1Present Address: GNS Science, 1 Fairway Drive, Avalon, New Zealand.
Fault architecture, basin structure and evolution of the Gulf of Corinth Rift, central Greece
Article first published online: 16 MAR 2009
© 2009 The Authors. Journal Compilation © Blackwell Publishing Ltd, European Association of Geoscientists & Engineers and International Association of Sedimentologists
Volume 21, Issue 6, pages 824–855, December 2009
How to Cite
Bell, R. E., McNeill, L. C., Bull, J. M., Henstock, T. J., Collier, R. E. L. and Leeder, M. R. (2009), Fault architecture, basin structure and evolution of the Gulf of Corinth Rift, central Greece. Basin Research, 21: 824–855. doi: 10.1111/j.1365-2117.2009.00401.x
- Issue published online: 23 OCT 2009
- Article first published online: 16 MAR 2009
- Manuscript received 25 June 2008; Manuscript accepted 23 January 2009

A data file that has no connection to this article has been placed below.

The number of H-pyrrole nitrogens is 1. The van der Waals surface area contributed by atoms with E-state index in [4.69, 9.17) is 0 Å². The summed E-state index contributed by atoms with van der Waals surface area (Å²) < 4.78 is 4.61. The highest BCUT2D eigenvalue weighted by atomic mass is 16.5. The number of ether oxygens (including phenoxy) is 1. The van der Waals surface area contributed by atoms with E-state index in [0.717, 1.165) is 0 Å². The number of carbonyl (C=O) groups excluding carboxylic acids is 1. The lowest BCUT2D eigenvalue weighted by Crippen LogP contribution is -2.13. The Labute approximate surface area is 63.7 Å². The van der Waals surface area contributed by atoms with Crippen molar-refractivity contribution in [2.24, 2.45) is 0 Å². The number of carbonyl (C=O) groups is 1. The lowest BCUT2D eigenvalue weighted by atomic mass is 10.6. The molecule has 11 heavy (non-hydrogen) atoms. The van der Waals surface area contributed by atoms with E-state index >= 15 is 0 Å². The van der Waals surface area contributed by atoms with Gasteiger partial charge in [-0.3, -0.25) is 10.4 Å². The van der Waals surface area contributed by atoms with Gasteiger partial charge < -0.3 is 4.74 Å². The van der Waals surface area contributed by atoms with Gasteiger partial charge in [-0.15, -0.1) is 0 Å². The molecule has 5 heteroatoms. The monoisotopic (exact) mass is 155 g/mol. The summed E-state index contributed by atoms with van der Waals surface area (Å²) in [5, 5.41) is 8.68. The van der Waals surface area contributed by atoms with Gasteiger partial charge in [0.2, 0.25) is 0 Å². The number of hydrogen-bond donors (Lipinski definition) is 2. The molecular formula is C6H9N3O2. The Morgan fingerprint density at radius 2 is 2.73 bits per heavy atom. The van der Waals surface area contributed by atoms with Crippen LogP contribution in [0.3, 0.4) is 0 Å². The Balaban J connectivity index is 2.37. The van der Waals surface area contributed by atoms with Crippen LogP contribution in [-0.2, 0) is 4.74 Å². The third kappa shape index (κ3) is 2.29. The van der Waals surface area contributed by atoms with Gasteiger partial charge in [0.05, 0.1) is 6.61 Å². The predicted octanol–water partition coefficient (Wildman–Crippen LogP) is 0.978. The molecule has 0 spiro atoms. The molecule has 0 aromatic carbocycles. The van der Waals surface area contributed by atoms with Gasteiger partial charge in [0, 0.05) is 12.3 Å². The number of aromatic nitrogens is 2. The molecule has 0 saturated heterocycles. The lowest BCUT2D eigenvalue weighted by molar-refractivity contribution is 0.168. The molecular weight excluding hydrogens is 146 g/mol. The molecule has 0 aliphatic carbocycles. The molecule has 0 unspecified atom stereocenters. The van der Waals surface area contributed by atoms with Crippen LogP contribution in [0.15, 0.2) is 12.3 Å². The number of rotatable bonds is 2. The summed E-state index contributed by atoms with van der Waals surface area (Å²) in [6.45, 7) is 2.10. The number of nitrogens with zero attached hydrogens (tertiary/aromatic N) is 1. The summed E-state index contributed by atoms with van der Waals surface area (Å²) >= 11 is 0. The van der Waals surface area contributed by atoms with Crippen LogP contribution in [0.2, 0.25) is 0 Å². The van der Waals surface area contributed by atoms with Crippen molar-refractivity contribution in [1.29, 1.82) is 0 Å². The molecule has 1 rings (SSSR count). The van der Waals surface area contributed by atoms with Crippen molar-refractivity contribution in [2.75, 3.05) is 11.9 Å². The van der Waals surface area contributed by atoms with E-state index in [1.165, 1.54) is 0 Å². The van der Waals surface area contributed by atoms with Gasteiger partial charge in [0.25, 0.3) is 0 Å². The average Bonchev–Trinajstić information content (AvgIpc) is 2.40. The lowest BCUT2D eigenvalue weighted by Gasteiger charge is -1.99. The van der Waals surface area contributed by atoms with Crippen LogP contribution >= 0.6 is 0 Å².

The style of extension and strain distribution during the early stages of intra-continental rifting is important for understanding rift-margin development and can provide constraints for lithospheric deformation mechanisms. The Corinth rift in central Greece is one of the few rifts to have experienced a short extensional history without subsequent overprinting. We synthesise existing seismic reflection data throughout the active offshore Gulf of Corinth Basin to investigate fault activity history and the spatio-temporal evolution of the basin, producing for the first time basement depth and syn-rift sediment isopachs throughout the offshore rift. A major basin-wide unconformity surface with an age estimated from sea-level cycles at ca. 0.4 Ma separates distinct seismic stratigraphic units. Assuming that sedimentation rates are on average consistent, the present rift formed at 1–2 Ma, with no clear evidence for along-strike propagation of the rift axis. The rift has undergone major changes in relative fault activity and basin geometry during its short history. The basement depth is greatest in the central rift (maximum ∼3 km) and decreases to the east and west. In detail however, two separated depocentres 20–50 km long were created controlled by N- and S-dipping faults before 0.4 Ma, while since ca. 0.4 Ma a single depocentre (80 km long) has been controlled by several connected N-dipping faults, with maximum subsidence focused between the two older depocentres. Thus isolated but nearby faults can persist for timescales ca. 1 Ma and form major basins before becoming linked. There is a general evolution towards a dominance of N-dipping faults; however, in the western Gulf strain is distributed across several active N- and S-dipping faults throughout rift history, producing a more complex basin geometry.